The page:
III. The ADA and Its Regulations

         The ADA was enacted in 1990 "to provide a clear and comprehensive national mandate for the elimination of discrimination against individuals with disabilities," 42 U.S.C. § 12101(b)(1), and "to provide clear, strong, consistent, enforceable standards addressing discrimination against individuals with disabilities." Id. § 12101(b)(2). The ADA contains five titles: Title I, Employment; Title II, Public Services; Title III, Public Accommodations; Title IV, Telecommunications; and Title V, Miscellaneous Provisions.

         Of relevance here, Title II of the ADA prohibits public entities, including "any State or local government" and "any department, agency, special purpose district, or other instrumentality of a State or States or local government," id. § 12131(1), from discriminating "by reason of disability against a "qualified individual with a disability." Id. § 12132. For purposes of Title II, a "qualified individual with a disability" is defined as an individual with a disability "who, with or without reasonable modifications to rules, policies, or practices, the removal of architectural, communication, or transportation barriers, or the provision of auxiliary aids and services, meets the essential eligibility requirements for the receipt of services or the participation in programs or activities provided by a public entity." 42 U.S.C. § 12131(2). Title II of the ADA applies to '"anything a public entity does."' Seremeth v. Bd. of County Comm'rs of Frederick County, 673 F.3d 333, 338 (4th Cir. 2012) (citing cases) (citations omitted); see also Paulone v. City of Frederick, 787 F.Supp.2d 360, 380-81 (D. Md. 2011) (collecting authority).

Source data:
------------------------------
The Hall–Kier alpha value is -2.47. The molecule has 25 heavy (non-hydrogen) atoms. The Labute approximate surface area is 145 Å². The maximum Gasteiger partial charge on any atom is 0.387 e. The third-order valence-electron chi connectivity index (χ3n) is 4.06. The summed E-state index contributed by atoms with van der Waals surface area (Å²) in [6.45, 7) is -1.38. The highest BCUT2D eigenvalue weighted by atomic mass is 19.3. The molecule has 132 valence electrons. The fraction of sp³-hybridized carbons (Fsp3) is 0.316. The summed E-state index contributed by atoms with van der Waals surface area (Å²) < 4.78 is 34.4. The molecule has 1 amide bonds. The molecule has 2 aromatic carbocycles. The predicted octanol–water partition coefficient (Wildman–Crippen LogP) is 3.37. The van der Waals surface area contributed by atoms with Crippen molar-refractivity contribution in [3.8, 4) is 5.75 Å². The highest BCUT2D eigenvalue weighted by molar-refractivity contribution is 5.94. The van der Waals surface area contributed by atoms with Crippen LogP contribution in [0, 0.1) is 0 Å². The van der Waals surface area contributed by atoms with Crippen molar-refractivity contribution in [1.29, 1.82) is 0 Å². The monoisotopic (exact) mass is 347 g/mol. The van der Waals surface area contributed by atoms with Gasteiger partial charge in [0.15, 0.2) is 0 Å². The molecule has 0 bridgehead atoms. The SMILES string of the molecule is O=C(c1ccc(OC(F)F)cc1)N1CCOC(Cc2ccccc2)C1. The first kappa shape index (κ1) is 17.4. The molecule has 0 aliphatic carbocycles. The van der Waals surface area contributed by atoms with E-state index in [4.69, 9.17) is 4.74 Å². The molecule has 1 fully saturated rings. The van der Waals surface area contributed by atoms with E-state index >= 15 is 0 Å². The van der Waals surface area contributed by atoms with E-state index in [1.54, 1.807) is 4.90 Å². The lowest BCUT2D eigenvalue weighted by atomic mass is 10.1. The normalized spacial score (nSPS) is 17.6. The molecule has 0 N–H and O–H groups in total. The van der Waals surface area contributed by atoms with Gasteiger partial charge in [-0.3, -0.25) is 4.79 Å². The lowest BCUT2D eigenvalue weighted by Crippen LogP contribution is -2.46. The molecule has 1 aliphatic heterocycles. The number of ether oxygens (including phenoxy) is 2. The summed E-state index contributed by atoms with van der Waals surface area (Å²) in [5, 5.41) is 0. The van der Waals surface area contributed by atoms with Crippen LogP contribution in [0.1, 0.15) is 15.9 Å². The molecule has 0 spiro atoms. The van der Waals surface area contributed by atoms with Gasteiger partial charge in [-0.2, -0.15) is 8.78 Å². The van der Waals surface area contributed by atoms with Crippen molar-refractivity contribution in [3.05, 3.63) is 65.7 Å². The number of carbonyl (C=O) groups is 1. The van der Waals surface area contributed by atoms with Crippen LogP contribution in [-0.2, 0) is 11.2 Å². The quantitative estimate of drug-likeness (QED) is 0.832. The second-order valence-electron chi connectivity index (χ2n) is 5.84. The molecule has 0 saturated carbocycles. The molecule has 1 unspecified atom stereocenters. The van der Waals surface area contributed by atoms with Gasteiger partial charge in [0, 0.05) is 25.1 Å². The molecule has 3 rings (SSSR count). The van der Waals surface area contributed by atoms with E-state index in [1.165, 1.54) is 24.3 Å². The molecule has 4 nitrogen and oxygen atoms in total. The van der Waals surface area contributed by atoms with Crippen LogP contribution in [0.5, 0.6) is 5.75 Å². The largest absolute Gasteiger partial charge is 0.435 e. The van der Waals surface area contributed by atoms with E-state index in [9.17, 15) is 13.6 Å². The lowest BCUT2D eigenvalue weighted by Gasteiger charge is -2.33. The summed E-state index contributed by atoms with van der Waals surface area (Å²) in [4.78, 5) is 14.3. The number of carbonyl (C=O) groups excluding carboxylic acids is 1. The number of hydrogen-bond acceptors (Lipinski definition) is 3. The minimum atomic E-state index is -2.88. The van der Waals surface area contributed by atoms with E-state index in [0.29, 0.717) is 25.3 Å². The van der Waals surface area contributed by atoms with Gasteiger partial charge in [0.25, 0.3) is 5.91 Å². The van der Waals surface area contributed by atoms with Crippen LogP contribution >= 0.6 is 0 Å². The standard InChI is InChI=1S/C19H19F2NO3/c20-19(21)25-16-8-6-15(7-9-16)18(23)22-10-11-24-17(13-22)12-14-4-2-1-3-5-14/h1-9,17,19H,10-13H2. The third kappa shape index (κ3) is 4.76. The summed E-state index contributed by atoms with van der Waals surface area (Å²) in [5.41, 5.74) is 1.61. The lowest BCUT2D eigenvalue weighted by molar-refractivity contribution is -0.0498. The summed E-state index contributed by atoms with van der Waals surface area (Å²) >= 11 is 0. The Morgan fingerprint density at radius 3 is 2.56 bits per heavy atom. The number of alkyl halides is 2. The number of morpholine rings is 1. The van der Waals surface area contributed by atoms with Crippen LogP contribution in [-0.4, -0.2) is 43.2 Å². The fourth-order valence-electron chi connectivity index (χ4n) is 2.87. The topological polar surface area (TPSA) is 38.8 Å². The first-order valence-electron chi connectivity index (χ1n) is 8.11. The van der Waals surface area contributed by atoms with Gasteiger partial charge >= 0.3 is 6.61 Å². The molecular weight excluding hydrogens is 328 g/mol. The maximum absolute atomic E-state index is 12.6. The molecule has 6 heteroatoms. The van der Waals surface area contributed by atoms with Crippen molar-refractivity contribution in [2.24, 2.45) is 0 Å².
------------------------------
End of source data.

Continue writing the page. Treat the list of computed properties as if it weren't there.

Title II also includes provisions targeted at discrimination in public transportation. See 42 U.S.C. §§ 12141-50, 12161-65. With some exceptions, Title II prohibits public entities from purchasing or leasing new buses or light rail vehicles that are not wheelchair accessible. 42 U.S.C. §§ 12142, 12145. It also requires certain public entities operating a fixed route transportation system to develop paratransit services for individuals with disabilities, including those who use wheelchairs.Id. § 12143.

         In addition, Congress directed the United States Department of Transportation ("DOT") to promulgate regulations implementing the parts of Title II that address public transportation. 42 U.S.C. §§ 12143 (regulations pertaining to paratransit); 12149 (regulations pertaining to paratransit and transportation by intercity and commuter rail); and 12164 (regulations pertaining to public transportation by intercity and commuter rail). DOT regulations prohibit public entities from "denying] to any individual with a disability the opportunity to use the entity's transportation service for the general public, if the individual is capable of using that service." 49 C.F.R. § 37.5.